PP illust oldEngI’ve wanted to finish the Old English, original version of John Bunyan’s The Pilgrim’s Progress this year. I’ve finally done it.  I have to admit, there were some tough times trying to get through this version.  Case in point:

“…for there was now no let in their way, no, not there where but now they were stopped with a pit.”

That one made the kids chuckle.  But making it through the entire book was worth it.  Knowing the context in which this wonderful allegory was written and experiencing that humble tinker painting pictures in my mind using beautiful language is worth every page.  Some have said that The Pilgrim’s Progress is the most widely read book of all time, next to the Bible.  If you take the time to read through it, you’ll understand why.  Bunyan knew the human heart well, he knew the struggles of living the Christian life well and he knew the many different strengths and weaknesses of God’s people, even after they are saved.  He captured these things throughout this work and the story comes across not only highly entertaining and engaging, but also instructive and encouraging.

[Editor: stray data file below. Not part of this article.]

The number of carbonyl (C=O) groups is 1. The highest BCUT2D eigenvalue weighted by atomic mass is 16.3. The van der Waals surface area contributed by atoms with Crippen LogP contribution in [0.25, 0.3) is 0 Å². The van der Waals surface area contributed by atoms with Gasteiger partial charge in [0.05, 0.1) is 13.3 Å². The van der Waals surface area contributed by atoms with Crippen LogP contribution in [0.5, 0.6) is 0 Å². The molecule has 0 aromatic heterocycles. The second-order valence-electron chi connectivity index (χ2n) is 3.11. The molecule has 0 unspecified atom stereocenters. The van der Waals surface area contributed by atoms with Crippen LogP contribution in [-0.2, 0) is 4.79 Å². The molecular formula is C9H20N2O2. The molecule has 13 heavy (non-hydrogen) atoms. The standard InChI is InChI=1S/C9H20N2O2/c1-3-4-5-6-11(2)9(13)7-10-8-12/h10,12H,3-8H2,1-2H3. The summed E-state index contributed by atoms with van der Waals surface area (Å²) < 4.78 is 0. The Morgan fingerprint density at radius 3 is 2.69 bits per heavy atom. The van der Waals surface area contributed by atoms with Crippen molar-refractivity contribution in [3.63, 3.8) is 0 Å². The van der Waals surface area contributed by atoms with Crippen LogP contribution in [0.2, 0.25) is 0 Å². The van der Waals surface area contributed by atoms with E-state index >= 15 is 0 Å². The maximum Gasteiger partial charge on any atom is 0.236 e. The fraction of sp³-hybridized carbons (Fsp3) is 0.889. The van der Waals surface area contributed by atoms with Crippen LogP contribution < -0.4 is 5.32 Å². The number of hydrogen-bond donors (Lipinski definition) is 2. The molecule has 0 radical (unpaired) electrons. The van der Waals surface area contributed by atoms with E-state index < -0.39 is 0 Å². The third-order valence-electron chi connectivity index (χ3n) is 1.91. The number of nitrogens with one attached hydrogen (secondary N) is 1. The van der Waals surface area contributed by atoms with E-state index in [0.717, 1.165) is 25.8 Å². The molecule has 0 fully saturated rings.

If you have ever wanted to read this 17th century classic, but are scared or turned off by some of the archaic language, I would highly recommend Edward Hazelbaker’s modern English version.  It has excellent retention of the original flow of thought, but includes great cross references and thorough explanatory notes at the end of each chapter.